Raise your hand if you like moving. Not you, professional movers. You don’t count. For the rest of us, the ones who aren’t paid to help people move, there probably aren’t going to be a lot of hands raised. It’s a necessary evil, and it’s exciting to be going from your old place to a newer place, but moving is a lot like air travel: It’s great in theory, and it sounds really great, but once you’re actually doing it, you’re likely to get frustrated, angry, or both. There are ways to make it easier, though. It’s never going to be a picnic, but it doesn’t have to be as miserable as flying coach in the middle seat with a screaming toddler directly behind you.
Talk to your real estate agent
You can’t buy a house without a real estate agent. Well, you technically can, but it’s a lot of work and unnecessary stress. After you’re approved for the house, you may think that’s it, and there’s nothing left to do but go to the closing and collect the keys to your brand new pad. That’s not so. Your real estate agent knows about a lot of things other than houses. And lucky for you, most of the topics agents are knowledgeable about are at least housing-adjacent. Want to get the name of a good moving company? Your real estate agent can probably give you names to call and names to avoid. Once you get moved in you probably want to think about house insurance, maybe even a warranty for your home (which you should go to this site to learn more about). Your agent knows a lot of people in your new town, and that makes him or her an invaluable resource. Did you just move to the Garden State to find your furnace malfunctioning after a couple of weeks? Ask your real estate agent about residential heating repair. You may also want to talk to your new coworkers or your new neighbors, but don’t neglect the person who sold you the house in the first place.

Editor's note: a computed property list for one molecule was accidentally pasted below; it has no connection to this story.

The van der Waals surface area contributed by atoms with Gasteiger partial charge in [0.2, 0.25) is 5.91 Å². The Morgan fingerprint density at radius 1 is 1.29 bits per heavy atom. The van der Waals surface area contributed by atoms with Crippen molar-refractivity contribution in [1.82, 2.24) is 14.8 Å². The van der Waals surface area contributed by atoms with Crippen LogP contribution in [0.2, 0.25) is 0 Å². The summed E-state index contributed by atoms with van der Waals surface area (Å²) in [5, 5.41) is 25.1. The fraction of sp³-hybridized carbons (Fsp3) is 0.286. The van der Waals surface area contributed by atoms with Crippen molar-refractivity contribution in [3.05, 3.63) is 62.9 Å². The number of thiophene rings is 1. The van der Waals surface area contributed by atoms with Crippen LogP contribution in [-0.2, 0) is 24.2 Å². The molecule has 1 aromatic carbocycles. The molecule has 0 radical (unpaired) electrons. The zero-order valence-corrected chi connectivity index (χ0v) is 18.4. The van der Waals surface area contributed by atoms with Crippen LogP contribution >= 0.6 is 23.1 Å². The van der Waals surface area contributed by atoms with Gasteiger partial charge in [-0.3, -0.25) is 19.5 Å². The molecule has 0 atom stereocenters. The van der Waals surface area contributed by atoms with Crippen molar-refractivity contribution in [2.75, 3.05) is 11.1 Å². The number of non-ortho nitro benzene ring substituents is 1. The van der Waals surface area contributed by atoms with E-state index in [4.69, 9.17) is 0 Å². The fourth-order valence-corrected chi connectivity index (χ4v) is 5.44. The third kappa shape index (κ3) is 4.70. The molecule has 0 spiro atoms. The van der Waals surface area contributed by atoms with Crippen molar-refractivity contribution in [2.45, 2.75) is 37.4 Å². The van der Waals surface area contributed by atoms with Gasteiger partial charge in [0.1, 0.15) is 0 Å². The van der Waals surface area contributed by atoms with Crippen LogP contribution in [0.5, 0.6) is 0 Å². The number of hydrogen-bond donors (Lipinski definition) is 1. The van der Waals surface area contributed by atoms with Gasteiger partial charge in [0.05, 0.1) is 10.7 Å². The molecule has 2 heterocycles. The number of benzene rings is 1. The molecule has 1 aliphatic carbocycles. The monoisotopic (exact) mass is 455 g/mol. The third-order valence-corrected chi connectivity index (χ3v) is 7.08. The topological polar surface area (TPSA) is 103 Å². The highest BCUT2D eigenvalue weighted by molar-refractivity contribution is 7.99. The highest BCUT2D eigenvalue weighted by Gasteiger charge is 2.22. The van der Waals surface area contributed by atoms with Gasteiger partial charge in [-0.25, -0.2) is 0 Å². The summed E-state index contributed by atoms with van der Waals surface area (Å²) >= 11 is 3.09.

Does your new house come with appliances? Probably not; things like washing machines and fridges generally go with the people who brought them there. But if the previous residents didn’t bring the fridge, then you might be the proud new owner of a refrigerator, so congratulations. Decide ahead of time how you’re going to handle the appliances issue. If you’re inheriting items, consider getting them checked out to make sure everything is in working order. If you need to order new appliances, scout out an appliance store and pick out a few items. Many appliance stores have both a storefront and a website that lets you check out the inventory without ever walking in the door. Once you’ve found what you want, call the store and start trying to arrange for payment and delivery. Free delivery is a truly beautiful thing if you can get it, so make sure to ask.
You’ll probably need a list of things to do before you pack the last box and leave town, but those lists aren’t perfect. To make sure you aren’t leaving out something important, have a friend take a look at the list. It may be that you’re forgetting something obvious like turning on the electricity at your new place. Even if you live alone, that doesn’t mean you have to move alone.